So, I stand by what I originally said about Donne, and the metaphysical metaphor. But... I still miss being with my boyfriend in Idaho, and I think that's totally natural and a very good sign. I would never give up physical proximity. I don't want to be COMPLETELY metaphysical. :) That being said, I still think the metaphor is interesting and you have some really valid points, and you can still make an argument for your point. If it was me, I would jsut be sure to have some sort of concession in there that physical proximity is not meaningless. And I don't think that ruins your argument.

James said...

Well maybe your assertion is a bit exaggerated, but it does nicey emphasize the point you're making - namely that people grow closer together the further they're physically apart. At least that's what I'm getting out of it.

Here's something to support your claim.

Then here's a possible concession Heather suggested you have - although this one could be too strong and isn't really clear as to what aspect of facebook leads to divorce. You could point that out to soften the impact on your own argument.

neal said...
This comment has been removed by the author.
neal said...

I think it's okay to have a qualifying factor to your ideas about the metaphysical - I still think you've got some good interesting ideas.

Here are some more qualifying ideas, in case they seem any more relevant than other I've offered:

In "Relationship Formation on the Internet..." that you posted, it says that "the self-relevant information that one shares with a relationship partner in the courseof developing trust and intimacy is not the widely known features of one's public persona, or 'actual self.'" (p. 11)

I think this is important to note. What one shares through electronic means is rather "what you believe yourself to be" and not necessarily what you are. When someone is with you in person, they can deduce many things about you that you would not necessarily choose to represent about yourself, or that you might not even recognize about yourself. But when the interaction online is almost entirely deliberately constructed, that can make a very different scenario.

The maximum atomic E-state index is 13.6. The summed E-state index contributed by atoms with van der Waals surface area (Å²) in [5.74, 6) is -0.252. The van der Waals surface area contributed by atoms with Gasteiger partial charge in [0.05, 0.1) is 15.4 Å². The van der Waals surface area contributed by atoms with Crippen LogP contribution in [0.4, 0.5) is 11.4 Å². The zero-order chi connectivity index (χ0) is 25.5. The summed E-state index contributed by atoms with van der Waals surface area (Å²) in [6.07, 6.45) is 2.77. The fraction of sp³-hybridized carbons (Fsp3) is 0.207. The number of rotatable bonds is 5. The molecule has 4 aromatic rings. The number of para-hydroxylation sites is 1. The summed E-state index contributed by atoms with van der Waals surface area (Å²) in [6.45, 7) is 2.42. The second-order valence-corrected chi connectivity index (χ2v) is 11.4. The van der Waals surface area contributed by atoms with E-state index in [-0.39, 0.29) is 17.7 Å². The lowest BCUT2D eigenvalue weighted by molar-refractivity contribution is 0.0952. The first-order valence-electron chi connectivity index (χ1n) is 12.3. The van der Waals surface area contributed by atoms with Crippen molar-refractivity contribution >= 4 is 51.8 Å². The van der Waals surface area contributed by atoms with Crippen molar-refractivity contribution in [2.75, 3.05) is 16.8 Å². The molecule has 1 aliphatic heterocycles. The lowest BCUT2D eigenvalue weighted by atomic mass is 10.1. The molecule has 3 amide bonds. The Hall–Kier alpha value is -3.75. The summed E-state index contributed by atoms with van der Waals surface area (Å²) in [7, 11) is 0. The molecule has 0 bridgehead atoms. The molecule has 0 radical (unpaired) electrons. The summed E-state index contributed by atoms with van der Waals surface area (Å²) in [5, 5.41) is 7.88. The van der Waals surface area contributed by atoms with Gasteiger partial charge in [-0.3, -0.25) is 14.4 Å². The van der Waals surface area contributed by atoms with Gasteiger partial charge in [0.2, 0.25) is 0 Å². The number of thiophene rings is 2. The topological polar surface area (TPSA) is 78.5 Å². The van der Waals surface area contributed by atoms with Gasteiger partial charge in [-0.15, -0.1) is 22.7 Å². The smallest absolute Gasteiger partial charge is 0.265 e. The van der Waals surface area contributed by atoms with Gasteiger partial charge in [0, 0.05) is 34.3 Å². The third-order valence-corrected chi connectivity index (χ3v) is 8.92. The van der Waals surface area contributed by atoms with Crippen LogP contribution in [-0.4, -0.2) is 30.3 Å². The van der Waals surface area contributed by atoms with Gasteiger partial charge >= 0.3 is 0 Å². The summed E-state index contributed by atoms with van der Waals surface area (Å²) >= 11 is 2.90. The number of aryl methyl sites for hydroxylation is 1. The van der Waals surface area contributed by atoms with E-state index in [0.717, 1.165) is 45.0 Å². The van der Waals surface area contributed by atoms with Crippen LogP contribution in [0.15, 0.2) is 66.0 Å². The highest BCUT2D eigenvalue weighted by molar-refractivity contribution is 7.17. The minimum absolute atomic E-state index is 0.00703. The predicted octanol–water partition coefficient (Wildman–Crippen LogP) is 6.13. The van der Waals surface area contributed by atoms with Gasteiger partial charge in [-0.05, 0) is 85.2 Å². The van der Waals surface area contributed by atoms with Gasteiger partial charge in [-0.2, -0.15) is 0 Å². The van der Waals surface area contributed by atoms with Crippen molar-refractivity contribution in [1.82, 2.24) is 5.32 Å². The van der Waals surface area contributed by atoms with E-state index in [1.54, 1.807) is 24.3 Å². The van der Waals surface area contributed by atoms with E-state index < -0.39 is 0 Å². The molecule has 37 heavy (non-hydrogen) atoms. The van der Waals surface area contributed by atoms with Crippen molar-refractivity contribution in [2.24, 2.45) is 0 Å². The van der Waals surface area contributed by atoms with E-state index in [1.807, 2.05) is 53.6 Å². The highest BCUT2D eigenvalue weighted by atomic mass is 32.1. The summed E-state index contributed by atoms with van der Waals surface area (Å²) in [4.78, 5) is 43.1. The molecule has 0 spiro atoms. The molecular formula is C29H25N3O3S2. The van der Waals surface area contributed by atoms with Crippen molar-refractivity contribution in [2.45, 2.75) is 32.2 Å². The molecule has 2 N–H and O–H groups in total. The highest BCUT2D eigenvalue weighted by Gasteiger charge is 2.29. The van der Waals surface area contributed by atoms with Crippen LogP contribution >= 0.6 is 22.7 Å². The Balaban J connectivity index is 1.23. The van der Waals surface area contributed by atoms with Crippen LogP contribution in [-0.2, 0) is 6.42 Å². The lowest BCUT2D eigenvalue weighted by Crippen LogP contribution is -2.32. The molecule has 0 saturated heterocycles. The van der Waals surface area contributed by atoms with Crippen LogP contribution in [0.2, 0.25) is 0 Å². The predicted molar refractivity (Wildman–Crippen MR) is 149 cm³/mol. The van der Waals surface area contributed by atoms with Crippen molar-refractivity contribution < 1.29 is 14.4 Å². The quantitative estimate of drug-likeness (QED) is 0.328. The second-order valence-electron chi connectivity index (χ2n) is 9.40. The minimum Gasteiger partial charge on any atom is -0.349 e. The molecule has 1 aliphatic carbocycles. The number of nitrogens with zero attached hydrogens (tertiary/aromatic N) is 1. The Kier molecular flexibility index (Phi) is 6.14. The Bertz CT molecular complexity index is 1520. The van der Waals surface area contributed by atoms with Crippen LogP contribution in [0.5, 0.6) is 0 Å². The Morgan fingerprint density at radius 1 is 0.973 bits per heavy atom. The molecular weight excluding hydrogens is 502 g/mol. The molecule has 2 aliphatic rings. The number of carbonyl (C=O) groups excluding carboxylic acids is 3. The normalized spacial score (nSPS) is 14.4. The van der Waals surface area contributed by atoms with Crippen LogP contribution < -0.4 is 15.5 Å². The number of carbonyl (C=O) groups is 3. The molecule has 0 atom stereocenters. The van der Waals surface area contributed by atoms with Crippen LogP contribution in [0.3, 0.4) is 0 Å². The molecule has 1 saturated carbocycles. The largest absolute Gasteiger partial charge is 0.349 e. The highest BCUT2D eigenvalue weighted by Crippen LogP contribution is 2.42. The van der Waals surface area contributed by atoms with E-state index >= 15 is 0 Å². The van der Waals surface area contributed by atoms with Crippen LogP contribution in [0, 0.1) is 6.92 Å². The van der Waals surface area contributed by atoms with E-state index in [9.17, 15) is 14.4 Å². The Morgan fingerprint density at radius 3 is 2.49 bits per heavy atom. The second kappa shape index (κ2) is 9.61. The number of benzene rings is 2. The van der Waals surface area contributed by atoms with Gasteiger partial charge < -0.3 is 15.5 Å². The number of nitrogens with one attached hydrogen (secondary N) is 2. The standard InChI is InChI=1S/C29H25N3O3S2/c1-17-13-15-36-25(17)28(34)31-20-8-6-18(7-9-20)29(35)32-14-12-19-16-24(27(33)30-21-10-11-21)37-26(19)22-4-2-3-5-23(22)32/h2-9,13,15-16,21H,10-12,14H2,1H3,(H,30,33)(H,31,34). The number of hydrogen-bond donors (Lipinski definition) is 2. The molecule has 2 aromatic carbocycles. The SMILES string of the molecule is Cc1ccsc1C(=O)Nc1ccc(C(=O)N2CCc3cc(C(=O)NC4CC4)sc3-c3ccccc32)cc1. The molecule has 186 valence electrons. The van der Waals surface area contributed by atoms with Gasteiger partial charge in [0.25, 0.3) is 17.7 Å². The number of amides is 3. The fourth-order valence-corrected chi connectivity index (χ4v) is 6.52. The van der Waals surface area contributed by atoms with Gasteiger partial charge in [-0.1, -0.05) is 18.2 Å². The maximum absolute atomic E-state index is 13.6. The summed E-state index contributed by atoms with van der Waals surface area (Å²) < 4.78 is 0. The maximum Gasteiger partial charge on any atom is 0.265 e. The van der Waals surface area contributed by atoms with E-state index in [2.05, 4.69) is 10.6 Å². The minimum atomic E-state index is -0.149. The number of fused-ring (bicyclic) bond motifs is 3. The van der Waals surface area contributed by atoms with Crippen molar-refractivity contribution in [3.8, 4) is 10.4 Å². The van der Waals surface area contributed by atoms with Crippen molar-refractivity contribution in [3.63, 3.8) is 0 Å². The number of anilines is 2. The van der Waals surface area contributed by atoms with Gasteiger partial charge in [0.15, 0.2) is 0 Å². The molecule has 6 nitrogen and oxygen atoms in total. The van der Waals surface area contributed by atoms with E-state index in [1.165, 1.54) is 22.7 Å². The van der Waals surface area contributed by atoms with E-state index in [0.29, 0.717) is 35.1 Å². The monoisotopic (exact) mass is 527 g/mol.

For instance, in this piece in Scientific American,

the author writes about how his online partner turned out to be a completely different woman than her photos indicated...because she was constructing a persona, rather than revealing her persona.

We might see a parallel in the ways that dating can be easy and fun when you are not living together, and then when you are around each other all the time, you discover things about a person that they never would have chosen to reveal about themselves in the more narrow avenue of interaction.

So what are the ramifications for the metaphysical? Might "metaphysical relationship ideals" be based on fictions within the electronic world? Or, how does one avoid those fictions, whether they are intentional or inadvertant?

neal said...

Here's an interesting quote that suggests that positive outcomes may result even from online fantasies, though negative traits may be exacerbated by the online forum:

"An insecure, passive-aggressive person gets stuck in an endless stream of online arguments. Others may use cyberspace as a opportunity to exercise their positive characteristics, or to develop new ones in a process of "self-actualization." Online romances, even those involving a clearly recognized element of fantasy, can be growth-promoting."